If Nolan can get away from pitch counts more power to him. When did pitch count become a statistic? Again, Fergie and Bob Gibson must be laughing at the fragile arms they call Big League pitchers today.

    • Lizzie

      They have a stat for everything – like “the last time he pitched in the second inning after a sea gull landed behind the mound on a Tuesday with runners on 2nd and 3rd…”

      Too funny Eddie. And so very true!

    • Doc Raker

      Fergie does get a hardy laugh about pitch counts when we bring it up at dinner, ask Seymour, he knows.

  • Buddy

    I never thought I would live long enough to read the words “Once again Doc makes perfect sense.” Now I have seen everything.

    • Doc Raker

      Can you handle the truth? It will set you free.

      • Eddie Von White

        Well played Doc, well played.

  • Norm

    I don’t think pitching deep into games is as much about the pitchers not being able to do it, as it is as to do with the monetary investment in pitchers these days.
    Seattle did it about as perfect as possible with Felix Hernandez. The Cubs threw Mark Prior 120+ pitches in consecutive games as if he were a machine.
    Risk vs. Reward.
    The other thing about pitchers from the old days, is that while they were more apt to throw a lot of pitches, they were also pulled much earlier. There would be many more game of less than 80 pitches thrown for a starter than there are these days.
    Sandy Koufax averaged 114 pitches per start. So while he threw a lot of games at 130+ pitches, he also threw a lot of games with less than 100 pitches per start.

    http://www.tangotiger.net/pitchLogKoufax.html

    Managers didn’t let them throw 5-6 innings if they didn’t have it that day; they’d take them out after 60, 70, 80 pitches and the next start, assuming they “had it”, would be able to stay in for those 130-160 pitches.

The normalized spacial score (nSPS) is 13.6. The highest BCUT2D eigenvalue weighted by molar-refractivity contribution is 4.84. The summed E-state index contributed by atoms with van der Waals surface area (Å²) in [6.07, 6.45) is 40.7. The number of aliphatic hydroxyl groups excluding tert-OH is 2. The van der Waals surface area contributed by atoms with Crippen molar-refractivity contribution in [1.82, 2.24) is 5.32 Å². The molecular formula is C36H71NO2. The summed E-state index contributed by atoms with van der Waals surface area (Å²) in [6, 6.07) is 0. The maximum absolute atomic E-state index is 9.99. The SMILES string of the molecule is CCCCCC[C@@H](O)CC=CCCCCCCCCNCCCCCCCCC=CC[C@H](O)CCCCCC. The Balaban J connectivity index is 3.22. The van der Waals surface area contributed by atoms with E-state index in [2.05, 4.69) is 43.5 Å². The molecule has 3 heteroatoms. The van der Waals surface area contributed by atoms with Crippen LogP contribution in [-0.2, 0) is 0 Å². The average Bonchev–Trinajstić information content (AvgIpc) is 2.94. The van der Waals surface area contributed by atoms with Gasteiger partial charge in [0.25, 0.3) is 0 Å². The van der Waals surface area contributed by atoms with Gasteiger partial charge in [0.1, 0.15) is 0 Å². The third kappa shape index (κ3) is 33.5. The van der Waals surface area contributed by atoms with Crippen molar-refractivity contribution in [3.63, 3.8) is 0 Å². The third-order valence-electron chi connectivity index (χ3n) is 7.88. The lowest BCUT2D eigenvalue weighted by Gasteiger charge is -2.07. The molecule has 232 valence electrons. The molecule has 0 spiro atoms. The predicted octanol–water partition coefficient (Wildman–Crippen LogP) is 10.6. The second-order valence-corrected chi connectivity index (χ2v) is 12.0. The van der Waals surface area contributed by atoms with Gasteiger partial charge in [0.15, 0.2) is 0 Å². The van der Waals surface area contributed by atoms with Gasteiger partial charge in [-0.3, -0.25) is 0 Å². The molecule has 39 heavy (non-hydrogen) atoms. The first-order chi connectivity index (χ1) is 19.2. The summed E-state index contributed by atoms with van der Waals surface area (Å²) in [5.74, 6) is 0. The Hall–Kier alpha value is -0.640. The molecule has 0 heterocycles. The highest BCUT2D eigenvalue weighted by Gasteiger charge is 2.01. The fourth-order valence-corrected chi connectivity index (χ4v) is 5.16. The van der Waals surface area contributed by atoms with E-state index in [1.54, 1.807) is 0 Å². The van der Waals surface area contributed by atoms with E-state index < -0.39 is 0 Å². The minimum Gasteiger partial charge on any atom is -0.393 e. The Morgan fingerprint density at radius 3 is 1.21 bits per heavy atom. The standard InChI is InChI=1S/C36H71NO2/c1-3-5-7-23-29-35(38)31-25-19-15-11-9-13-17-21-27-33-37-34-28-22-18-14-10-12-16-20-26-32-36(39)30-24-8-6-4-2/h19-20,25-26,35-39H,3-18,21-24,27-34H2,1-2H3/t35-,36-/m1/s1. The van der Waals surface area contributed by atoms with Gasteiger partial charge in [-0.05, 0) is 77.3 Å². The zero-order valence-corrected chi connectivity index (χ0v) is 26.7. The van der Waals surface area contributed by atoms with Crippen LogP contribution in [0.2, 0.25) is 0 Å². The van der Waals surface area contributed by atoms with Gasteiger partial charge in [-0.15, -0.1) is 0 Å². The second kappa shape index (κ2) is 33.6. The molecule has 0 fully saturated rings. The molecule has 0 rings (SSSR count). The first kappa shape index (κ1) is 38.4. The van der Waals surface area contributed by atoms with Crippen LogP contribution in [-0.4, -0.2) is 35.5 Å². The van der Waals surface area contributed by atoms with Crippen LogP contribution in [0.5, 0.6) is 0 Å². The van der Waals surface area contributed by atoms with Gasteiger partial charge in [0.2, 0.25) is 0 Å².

• Buddy

    Agreed Norm. Teams pour tons of money into starting pitching. You can’t blame them for trying to protect their investment.

  • Doc Raker

    Rumors say Sean Marshall is a most wanted in the trade talks. Hendry needs to bundle Soriano with him, like “You can have Sean Marshall if you take Soriano and his contract and I will throw in a dinner with Seymour.” That would be worthwhile for the Cubs rebuilding process.

  • Buddy

    Any reports on who’s interested or what they’re offering?

  • Doc Raker

    No, I was listening to XM and whenever the Cubs come up the most wanted name is Marshall. Any contender could always use an elite lefty out of the pen and with his youth and relative payroll costs he could go easily. I don’t want Marshall traded but I want Soriano traded more than I want Marshall to stay. I don’t think the Cubs can move forward with a true rebuilding process with Soriano still on the books so in order to achieve that full rebuilding process I would trade Marshall and Soriano together for that reason only.

  • Doc Raker

    For that matter I would bundle anyone but Castro along with Soriano to see Soriano go, anyone or anyones save Castro.